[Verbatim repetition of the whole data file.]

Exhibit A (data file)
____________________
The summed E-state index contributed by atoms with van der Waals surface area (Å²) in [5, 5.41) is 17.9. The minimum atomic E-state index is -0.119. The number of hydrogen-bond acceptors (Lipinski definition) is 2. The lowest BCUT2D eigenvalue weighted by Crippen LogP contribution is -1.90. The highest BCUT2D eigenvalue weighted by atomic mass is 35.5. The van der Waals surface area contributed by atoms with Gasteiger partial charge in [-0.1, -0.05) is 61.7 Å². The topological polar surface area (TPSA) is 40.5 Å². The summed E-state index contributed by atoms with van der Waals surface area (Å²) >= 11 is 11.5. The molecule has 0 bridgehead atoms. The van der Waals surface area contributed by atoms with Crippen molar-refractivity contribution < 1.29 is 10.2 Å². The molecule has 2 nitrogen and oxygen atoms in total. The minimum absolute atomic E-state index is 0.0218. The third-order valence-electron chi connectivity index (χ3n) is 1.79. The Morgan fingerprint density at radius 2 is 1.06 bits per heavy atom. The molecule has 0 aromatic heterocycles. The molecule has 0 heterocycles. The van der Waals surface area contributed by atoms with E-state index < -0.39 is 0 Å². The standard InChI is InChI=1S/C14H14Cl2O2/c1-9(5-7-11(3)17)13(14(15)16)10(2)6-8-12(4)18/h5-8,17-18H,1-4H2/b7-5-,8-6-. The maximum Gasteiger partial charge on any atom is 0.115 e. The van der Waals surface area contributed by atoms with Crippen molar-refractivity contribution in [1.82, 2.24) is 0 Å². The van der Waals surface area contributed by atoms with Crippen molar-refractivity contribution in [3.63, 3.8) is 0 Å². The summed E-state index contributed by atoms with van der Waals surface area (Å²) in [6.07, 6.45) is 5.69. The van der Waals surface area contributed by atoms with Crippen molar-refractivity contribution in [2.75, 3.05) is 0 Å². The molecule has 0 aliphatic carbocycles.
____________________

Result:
The summed E-state index contributed by atoms with van der Waals surface area (Å²) in [5, 5.41) is 17.9. The minimum atomic E-state index is -0.119. The number of hydrogen-bond acceptors (Lipinski definition) is 2. The lowest BCUT2D eigenvalue weighted by Crippen LogP contribution is -1.90. The highest BCUT2D eigenvalue weighted by atomic mass is 35.5. The van der Waals surface area contributed by atoms with Gasteiger partial charge in [-0.1, -0.05) is 61.7 Å². The topological polar surface area (TPSA) is 40.5 Å². The summed E-state index contributed by atoms with van der Waals surface area (Å²) >= 11 is 11.5. The molecule has 0 bridgehead atoms. The van der Waals surface area contributed by atoms with Crippen molar-refractivity contribution < 1.29 is 10.2 Å². The molecule has 2 nitrogen and oxygen atoms in total. The minimum absolute atomic E-state index is 0.0218. The third-order valence-electron chi connectivity index (χ3n) is 1.79. The Morgan fingerprint density at radius 2 is 1.06 bits per heavy atom. The molecule has 0 aromatic heterocycles. The molecule has 0 heterocycles. The van der Waals surface area contributed by atoms with E-state index < -0.39 is 0 Å². The standard InChI is InChI=1S/C14H14Cl2O2/c1-9(5-7-11(3)17)13(14(15)16)10(2)6-8-12(4)18/h5-8,17-18H,1-4H2/b7-5-,8-6-. The maximum Gasteiger partial charge on any atom is 0.115 e. The van der Waals surface area contributed by atoms with Crippen molar-refractivity contribution in [1.82, 2.24) is 0 Å². The van der Waals surface area contributed by atoms with Crippen molar-refractivity contribution in [3.63, 3.8) is 0 Å². The summed E-state index contributed by atoms with van der Waals surface area (Å²) in [6.07, 6.45) is 5.69. The van der Waals surface area contributed by atoms with Crippen molar-refractivity contribution in [2.75, 3.05) is 0 Å². The molecule has 0 aliphatic carbocycles.